Tea tourism put to sleep

Siliguri, Oct. 30: Five years have passed since the government proposed tea tourism as an alternative means of income for the brew sector, but not a single project has been sanctioned till date.

“We had sent four proposals to upgrade existing infrastructure in the gardens — for example renovation of bungalows — to start tourism, but none of them were considered,” said Prabir Bhattacharjee, the secretary of the Dooars branch of the Indian Tea Association.

“The delay comes at a time when inflow of tourists is increasing in the Dooars and private resorts are mushrooming at locations like Lataguri and Jayanti.”

In 2003, when the tea industry was facing a slump, chief minister Buddhadeb Bhattacharjee had announced the government’s tea tourism policy at Central Dooars Club in Binnaguri.

He had then said the planters could go in for tourism projects by using available resources like employees and bungalows.

Bhattacharjee had also announced that the government would upgrade the roads leading to the tea estates — many of them located in idyllic locations.

“But the objection raised by the state land and land reforms department for using land, which had been leased to tea gardens, for other (tourism) purposes created the hurdle,” Bhattacharjee said. “We were told to earmark land necessary to create the infrastructure for tourism projects in the garden, surrender it to the department and obtain a fresh lease on it.”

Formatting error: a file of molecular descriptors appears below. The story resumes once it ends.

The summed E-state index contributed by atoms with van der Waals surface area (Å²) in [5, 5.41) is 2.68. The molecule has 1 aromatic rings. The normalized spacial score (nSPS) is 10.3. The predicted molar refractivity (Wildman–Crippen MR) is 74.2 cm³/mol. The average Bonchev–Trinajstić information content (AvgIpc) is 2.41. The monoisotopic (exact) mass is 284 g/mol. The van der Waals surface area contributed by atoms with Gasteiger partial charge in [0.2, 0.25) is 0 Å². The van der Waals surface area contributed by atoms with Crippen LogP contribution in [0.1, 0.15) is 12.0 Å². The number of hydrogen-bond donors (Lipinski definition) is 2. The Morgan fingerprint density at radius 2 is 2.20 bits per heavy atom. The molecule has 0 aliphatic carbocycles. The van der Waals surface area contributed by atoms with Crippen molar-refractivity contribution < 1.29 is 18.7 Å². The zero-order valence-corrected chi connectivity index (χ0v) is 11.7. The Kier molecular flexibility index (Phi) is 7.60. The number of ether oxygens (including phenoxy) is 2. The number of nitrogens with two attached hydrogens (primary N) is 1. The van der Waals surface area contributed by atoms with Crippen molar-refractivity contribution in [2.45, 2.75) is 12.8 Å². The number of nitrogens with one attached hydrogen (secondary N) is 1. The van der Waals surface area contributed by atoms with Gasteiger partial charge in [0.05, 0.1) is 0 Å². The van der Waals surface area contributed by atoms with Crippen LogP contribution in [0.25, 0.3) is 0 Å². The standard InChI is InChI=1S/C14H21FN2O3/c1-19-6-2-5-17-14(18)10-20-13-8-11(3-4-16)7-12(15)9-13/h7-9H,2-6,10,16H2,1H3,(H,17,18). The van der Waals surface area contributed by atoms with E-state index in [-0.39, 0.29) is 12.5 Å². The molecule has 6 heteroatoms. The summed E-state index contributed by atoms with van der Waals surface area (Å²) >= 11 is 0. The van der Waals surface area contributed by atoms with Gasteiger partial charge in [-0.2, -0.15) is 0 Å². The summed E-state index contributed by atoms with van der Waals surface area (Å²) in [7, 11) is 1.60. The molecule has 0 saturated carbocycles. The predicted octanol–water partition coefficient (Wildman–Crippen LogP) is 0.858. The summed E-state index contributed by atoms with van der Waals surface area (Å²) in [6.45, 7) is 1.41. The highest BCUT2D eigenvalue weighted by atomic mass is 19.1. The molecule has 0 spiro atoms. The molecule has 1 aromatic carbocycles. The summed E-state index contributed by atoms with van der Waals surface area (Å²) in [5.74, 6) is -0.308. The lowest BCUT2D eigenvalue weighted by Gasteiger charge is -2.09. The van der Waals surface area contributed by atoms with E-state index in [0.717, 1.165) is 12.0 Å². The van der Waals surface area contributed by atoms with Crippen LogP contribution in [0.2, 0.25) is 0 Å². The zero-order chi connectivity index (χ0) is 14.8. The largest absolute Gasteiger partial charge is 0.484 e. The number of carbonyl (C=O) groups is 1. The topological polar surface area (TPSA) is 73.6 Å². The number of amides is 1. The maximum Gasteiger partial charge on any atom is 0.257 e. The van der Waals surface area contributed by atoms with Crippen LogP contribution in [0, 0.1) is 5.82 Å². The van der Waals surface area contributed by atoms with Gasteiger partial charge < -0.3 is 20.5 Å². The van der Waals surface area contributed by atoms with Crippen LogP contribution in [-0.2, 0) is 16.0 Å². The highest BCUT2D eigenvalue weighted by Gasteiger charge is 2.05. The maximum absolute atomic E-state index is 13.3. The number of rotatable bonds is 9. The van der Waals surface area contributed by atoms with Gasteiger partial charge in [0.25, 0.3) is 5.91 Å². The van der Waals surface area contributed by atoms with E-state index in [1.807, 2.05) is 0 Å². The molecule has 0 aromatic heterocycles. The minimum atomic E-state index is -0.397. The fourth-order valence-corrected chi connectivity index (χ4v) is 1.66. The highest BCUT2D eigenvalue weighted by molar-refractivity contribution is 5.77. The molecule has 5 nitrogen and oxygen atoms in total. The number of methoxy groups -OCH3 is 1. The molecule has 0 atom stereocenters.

With the Dooars emerging as a potential tourist destination, several tea companies are interested in launching tourism projects.

“It is time the government cleared the proposals which will not only be beneficial to us, but also for other sectors like transport, which will be indirectly associated with the projects. The government, too, will earn revenue if the tourism projects are implemented,” a planter said.

The planters also highlighted the deplorable road condition as another major impediment to the growth of tourism. “Given the pathetic state of the roads, we doubt whether any tourist will recommend the area to others,” said N.K. Basu, the principal adviser to the Indian Tea Planters’ Association.

The problems, the planters said, have been brought to the notice of Subrata Gupta, the managing director of the West Bengal Industrial Development Corporation, during his visit here this week.

“We will take up these problems with the tourism department at an appropriate platform,” Gupta said.

Manohar Tirkey, the minister of state for public works, however, said more funds had been sought from the Centre to repair NH31 that passed through the Dooars. “Work is expected to start soon.”